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Like a lot of Chicago beer weenies, I got pretty heated up about Pipeworks Brewing in their early days. Heck, I started writing about them almost two years before anybody could buy their beer—first to review their appearance at Goose Island's Stout Fest in March 2010, then again in December of that year, when they were raising funds on Kickstarter. In June 2011, I included Pipeworks in the Reader's Best of Chicago issue, declaring them the Best Craft Brewery That Doesn't Exist Yet.
Pipeworks debuted at retail in late February 2012, and in that year's Best of Chicago issue I named Ninja vs. Unicorn the city's Best New Bottled Beer. I started writing Beer and Metal in the fall, and within six months I'd reviewed three Pipeworks beers: Abduction, Citra Ninja, and Raspberry Truffle Abduction.
I'm not one of those pathologically unimpressed snobs who've decided that Pipeworks beers have jumped the shark, but I decided to cool it with coverage till I had a big story, lest the reading public assume I was on the brewery's payroll. Now that story has arrived: Pipeworks' long-anticipated new facility, which has more than six times the square footage of their current space and will open with more than triple the capacity, starts making beer in less than a week.
Pipeworks have occupied a building at Western and Wabansia since late January 2012, where president and marketing director Gerrit Lewis figures they've brewed 178 different beers so far. The new space is near Armitage and Pulaski, and shares a wall (as well as a cement backyard "beer garden") with Off Color. It should increase not just output but also efficiency and consistency, in part by giving brewers finer control over the parameters of the process—Pipeworks plan to use some of the extra elbow room to build a lab on-site.
The new brewery will make everyone's job easier. "We're not bumping into each other," says Lewis. "We're not fighting for water." At Western, it takes four or five people to squeegee a spill to the drain, which isn't even at the lowest point of the floor; the new facility, by contrast, has long trench drains that make the same mess a one-person problem. At Western, the crew have to grain out by hand, hauling the spent mash in a long parade of buckets and trash cans; the new facility has a forklift. And it's safe to say nobody will miss washing kegs by hand now that the brewery owns an automated machine to do it.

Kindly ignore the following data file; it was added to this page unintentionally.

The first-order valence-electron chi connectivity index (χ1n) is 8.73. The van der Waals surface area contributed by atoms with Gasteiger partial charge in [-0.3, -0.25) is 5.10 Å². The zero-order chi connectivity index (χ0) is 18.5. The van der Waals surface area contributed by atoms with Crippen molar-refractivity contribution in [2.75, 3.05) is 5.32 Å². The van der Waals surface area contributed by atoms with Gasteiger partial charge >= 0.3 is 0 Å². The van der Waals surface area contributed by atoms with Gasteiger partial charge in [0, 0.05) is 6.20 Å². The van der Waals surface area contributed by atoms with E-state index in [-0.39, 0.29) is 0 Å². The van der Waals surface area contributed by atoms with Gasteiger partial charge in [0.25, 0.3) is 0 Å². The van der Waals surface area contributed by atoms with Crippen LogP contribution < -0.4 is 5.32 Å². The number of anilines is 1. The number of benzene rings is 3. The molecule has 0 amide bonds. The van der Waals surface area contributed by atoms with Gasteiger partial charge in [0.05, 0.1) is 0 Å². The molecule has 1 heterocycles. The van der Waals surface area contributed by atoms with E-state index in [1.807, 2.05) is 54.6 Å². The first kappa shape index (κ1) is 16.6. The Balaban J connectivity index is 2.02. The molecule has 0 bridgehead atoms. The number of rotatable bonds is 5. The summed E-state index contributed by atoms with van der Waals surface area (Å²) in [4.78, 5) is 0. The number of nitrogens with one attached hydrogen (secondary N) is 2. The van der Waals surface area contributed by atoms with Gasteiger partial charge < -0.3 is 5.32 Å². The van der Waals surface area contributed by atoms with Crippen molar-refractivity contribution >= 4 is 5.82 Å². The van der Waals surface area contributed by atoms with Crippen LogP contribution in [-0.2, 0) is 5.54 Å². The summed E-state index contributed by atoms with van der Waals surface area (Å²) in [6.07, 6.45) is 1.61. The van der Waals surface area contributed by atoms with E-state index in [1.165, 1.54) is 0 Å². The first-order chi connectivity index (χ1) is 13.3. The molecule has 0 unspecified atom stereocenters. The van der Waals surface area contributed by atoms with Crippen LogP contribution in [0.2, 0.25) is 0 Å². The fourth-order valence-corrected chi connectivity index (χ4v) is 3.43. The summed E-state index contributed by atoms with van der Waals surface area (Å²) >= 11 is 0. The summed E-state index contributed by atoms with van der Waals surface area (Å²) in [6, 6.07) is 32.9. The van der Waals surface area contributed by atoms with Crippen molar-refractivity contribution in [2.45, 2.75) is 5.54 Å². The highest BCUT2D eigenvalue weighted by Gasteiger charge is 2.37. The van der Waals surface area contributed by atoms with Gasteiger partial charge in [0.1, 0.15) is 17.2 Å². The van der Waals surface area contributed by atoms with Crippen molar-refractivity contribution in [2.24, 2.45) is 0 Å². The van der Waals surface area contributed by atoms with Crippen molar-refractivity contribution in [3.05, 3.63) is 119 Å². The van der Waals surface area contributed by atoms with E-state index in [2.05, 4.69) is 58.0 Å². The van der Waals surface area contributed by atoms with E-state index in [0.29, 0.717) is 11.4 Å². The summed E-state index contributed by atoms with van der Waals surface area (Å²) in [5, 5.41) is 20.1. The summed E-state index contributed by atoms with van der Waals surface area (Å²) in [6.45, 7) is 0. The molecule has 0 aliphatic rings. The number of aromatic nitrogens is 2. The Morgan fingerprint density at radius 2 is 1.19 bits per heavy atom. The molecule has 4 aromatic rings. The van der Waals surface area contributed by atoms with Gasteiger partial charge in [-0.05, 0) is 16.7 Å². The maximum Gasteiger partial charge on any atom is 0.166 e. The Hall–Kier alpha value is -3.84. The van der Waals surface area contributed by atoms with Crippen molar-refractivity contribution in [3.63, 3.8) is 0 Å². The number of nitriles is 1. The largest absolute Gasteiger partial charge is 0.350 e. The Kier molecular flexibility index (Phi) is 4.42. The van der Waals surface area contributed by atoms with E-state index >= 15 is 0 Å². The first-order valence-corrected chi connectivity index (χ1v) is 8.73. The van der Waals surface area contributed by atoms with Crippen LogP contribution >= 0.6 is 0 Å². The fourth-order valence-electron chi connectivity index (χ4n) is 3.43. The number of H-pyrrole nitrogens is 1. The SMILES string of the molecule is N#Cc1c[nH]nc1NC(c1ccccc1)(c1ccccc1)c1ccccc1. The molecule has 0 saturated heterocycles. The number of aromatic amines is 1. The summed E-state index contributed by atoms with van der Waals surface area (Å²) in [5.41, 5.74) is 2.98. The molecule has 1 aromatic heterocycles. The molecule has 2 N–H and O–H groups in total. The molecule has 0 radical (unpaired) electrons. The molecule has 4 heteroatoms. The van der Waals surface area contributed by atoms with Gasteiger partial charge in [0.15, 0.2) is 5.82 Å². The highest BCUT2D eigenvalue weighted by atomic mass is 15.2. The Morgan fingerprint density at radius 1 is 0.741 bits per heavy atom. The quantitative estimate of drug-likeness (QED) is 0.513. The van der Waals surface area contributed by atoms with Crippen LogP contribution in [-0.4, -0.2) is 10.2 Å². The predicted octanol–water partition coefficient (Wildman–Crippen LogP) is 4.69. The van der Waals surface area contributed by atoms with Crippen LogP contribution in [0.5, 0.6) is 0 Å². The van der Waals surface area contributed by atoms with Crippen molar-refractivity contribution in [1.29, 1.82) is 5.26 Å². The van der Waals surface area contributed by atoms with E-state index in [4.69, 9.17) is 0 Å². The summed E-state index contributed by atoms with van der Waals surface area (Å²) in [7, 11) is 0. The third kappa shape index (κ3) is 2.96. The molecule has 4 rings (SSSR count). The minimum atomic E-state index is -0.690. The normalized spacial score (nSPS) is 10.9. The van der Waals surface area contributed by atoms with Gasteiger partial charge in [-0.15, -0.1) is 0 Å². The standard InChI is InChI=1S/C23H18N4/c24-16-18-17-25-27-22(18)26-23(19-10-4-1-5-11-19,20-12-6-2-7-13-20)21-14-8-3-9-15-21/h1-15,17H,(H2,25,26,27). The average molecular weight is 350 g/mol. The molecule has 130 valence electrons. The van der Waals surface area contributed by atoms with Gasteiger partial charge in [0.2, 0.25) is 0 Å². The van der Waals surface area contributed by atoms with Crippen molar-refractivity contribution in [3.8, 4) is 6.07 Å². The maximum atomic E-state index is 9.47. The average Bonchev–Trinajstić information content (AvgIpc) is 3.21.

Lewis, 31, is one of Pipeworks' three founding partners, who met through jobs at West Lakeview Liquors; Beejay Oslon, 33, leads the art department and designs most of the labels, and Scott Coffman, 31, works as lead brewer. Pipeworks' first proper hire was Drew Fox, who's moved on to launch 18th Street, and today (counting the founders) the brewery has 17 employees.
With the move to the new space, the Pipeworks crew have formed a new corporation with three additional partners. Head brewer Will Johnston, 37, came aboard in November 2014 after more than 15 years in the industry, and manages the beer-making process "grain to glass," as he puts it. He worked for Goose Island from 2003 till 2009, and in late 2009 he opened a brewery called Lucette in Menomonie, Wisconsin. In 2010, having moved to Saint Louis, he cofounded 4 Hands, who've collaborated with Pipeworks on a pair of double IPAs, Square Grouper and Black Tuna.
Mike Schallau, 26, also a former West Lakeview employee, began volunteering at Pipeworks in summer 2012 and became a partner in early 2014; he runs the barrel program and manages day-to-day operations. Kaighan Pigott, 31, also became a partner early last year, and started working full-time last August; he lived with Lewis in a dorm at Loyola and lent a hand on Pipeworks' first bottling day at Western. He's studied molecular biology and accrued some management experience in finance and IT, and he's in charge of the brewery's business operations.
The six of them haven't had the easiest time securing financing: They're mostly young enough to spook bank officers, with no collateral or assets worth mentioning. None of the partners owns a home, and some are still paying off student loans. The only thing they had going for them was a small but successful brewery that can't make beer fast enough to meet demand.
Lewis says it took till 2014 for Pipeworks to land the small bank loan that helped pay for their six-head Meheen bottling machine. (They've never had any private investors—though my earliest posts mention unnamed benefactors who'd offered to match Pipeworks' Kickstarter funds, that didn't pan out.) The Small Business Administration loan that enabled the brewery to acquire and equip the new facility was much larger—about $1 million, according to a story last summer by Josh Noel at the Trib. Pipeworks signed a 20-year lease in February 2014. In February of this year, they pounced on the space next door (their future offices and barrel warehouse) when it became clear they'd lose it to another interested tenant if they waited to see how the expansion panned out.
The Western brewery is 2,600 square feet, with about that much more room in the basement, and Pipeworks currently produces about 1,800 barrels per year there.